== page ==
Better parenting in 2015

Modern parenting is impossible, writes Jordan Shapiro in Forbes.

 . . .  the ideal parent is exhaustively selfless and giving, but also stern and principled. A good parent always puts the child first but somehow miraculously avoids creating a spoiled brat who thinks s/he is the center of the familial universe.

The father of two elementary-school-aged boys, he’s come up with 5 Ways To Be A Better Parent Next Year.

This year, I want to teach my kids about money. Not just financial literacy, but the socio-economic realities of the world. I want them to begin to think about how their own personal wealth (likely measured in their minds as quantity of video games and toys) impacts the world as a whole.

He also plans more family adventures — real life can be as exciting as a quality video game — and more exposure to art.

Educated in Quaker schools, Shapiro experienced the silent meditation of Quaker meetings. He worries that his boys can’t sit still — certainly not silently.

. . . the ability to intentionally disconnect for 40 minutes seems especially important in a world of smart phones and social networks. I have no objection to our modern virtual experience provided it becomes a supplement to, rather than a replacement for, tangible experience in physical space. Meeting for worship seems to be a good way to practice disconnection and presence.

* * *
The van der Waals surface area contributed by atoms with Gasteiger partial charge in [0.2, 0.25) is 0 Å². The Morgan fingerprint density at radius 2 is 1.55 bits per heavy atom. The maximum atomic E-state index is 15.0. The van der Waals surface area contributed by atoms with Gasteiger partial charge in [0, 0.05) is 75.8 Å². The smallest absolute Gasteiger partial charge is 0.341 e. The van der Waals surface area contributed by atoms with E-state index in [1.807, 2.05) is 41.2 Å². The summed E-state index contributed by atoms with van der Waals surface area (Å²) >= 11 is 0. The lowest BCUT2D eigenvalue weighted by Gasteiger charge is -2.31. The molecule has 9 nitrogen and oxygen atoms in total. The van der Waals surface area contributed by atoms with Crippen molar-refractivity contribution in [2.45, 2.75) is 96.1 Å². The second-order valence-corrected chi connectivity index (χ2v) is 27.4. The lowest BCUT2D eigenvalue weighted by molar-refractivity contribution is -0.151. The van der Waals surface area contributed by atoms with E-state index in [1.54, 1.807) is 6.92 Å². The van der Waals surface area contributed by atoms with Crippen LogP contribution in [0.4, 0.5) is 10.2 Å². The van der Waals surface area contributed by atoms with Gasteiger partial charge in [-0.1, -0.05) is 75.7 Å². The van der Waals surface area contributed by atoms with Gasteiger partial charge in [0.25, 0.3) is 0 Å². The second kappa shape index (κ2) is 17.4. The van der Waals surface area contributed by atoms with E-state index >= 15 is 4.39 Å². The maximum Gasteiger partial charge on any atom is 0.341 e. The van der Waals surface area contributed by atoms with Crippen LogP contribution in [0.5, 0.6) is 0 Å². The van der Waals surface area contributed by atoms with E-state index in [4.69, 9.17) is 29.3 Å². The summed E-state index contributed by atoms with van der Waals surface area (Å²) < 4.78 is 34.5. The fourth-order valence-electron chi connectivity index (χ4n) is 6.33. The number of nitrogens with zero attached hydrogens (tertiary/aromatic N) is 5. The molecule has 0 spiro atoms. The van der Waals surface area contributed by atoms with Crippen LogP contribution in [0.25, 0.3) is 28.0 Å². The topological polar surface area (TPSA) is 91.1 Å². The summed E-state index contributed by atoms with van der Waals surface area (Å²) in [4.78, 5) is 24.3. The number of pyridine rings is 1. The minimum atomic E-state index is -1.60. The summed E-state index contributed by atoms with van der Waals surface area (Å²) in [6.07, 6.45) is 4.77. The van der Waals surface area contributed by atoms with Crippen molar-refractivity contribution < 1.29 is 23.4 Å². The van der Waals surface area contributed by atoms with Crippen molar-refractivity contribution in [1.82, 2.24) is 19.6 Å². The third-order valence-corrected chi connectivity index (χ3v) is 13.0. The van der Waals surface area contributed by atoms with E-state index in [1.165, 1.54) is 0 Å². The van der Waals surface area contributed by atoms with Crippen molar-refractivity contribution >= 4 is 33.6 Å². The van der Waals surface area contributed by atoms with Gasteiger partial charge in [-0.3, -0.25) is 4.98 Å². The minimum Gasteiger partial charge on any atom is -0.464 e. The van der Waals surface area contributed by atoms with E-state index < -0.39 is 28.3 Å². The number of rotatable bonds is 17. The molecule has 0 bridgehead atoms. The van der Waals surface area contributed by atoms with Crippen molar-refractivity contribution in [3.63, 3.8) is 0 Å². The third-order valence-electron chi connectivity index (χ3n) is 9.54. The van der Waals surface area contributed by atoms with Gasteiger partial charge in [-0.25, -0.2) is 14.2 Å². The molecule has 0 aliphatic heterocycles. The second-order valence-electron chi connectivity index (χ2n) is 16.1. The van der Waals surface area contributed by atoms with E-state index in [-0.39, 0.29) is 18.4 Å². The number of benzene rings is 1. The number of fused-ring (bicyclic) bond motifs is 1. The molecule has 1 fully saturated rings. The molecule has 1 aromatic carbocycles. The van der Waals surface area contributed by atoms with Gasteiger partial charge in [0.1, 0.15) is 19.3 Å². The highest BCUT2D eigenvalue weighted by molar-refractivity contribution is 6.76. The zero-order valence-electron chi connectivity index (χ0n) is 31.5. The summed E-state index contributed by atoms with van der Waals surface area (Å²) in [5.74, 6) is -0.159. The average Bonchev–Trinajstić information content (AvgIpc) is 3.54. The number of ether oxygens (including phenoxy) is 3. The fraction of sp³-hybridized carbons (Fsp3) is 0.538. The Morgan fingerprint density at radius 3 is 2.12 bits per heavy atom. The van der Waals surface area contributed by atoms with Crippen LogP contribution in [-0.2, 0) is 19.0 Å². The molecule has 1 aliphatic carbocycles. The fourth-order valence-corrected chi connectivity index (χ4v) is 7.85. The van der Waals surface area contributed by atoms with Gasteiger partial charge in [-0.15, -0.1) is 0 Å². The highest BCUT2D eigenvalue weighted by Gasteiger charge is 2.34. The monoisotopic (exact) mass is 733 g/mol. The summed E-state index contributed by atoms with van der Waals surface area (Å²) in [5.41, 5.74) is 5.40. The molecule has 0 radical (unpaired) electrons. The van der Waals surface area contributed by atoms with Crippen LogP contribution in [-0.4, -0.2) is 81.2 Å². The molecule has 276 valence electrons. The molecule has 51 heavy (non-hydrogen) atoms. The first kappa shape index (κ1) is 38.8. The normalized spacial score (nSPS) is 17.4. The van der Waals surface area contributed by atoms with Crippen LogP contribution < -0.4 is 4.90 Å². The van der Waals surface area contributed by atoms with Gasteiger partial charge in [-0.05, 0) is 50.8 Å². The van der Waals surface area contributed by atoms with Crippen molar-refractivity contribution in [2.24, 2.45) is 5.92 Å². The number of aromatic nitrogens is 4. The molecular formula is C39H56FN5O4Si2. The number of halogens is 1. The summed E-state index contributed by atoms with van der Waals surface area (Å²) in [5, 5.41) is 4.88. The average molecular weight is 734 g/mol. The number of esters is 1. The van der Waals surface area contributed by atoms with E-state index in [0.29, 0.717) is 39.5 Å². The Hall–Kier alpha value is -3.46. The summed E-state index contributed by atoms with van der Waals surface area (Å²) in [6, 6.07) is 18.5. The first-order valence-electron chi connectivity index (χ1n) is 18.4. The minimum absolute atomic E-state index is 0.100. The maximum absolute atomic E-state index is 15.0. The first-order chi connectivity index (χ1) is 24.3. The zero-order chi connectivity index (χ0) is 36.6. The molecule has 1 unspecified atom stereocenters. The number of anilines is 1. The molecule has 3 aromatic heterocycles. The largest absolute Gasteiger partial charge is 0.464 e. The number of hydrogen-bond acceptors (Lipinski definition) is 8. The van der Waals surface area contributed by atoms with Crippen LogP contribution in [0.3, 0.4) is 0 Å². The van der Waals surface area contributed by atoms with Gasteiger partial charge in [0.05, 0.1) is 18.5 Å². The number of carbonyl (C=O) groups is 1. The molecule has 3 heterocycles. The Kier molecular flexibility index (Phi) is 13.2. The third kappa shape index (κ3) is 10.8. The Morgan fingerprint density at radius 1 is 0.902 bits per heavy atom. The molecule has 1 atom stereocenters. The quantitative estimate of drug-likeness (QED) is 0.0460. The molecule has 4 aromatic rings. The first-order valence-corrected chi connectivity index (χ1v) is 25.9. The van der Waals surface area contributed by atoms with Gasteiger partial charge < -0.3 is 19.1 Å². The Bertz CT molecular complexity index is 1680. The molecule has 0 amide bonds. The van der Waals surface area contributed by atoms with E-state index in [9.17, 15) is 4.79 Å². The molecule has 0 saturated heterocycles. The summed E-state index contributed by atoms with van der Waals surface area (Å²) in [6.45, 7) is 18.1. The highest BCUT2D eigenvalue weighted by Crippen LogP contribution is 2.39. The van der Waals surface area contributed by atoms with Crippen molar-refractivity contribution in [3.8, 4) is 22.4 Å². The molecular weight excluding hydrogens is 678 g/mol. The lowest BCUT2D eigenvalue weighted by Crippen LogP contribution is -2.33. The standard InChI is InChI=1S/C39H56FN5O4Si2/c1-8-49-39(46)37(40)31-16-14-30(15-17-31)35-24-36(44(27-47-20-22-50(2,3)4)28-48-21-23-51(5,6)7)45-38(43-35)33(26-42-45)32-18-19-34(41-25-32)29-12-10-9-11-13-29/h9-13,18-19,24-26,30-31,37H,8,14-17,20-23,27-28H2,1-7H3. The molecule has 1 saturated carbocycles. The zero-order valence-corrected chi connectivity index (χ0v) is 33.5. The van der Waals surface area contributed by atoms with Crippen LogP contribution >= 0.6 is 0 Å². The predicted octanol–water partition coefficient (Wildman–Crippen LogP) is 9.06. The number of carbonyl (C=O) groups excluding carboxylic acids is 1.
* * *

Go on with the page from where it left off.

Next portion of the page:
He hopes to take his children “to the local Quaker meeting house in order to teach them the skills required for being present, quiet, and silent.”

Life’s a carnival

The Education Buzz Carnival has returned with “Wish Life Were A Beach,” hosted by Bellringers.

Miss Eyre writes on NYC Educator about the pros and cons of looping, teaching the same class for the second year.

Mamacita loves children’s books about kids who have adventures — not play dates organized and monitored by their mothers, TV and computer games.

Yes, bad things do happen to our children.

Some of those bad things are their lack of freedom, initiative, adventure, creativity, and self-made friends of all ages. Another bad thing is the inability of so many of them to even READ about these kids.

. . . No wonder so many of our kids are fat and stupid. Sheesh. Some of them have never breathed fresh air in their lives – they go from hermetically sealed homes to hermetically sealed schools, with the occasional jaunt to air-conditioned WalMarts and malls. I bet a lot of “allergies” are really just the body’s reaction to fresh air. It’s the lungs gasping and saying, “What IS this stuff?”

There are even DVDs playing the van “lest they have a moment to sit still, look around, notice things, and think,” Mamacita writes. She recommends Elizabeth Enright’s books.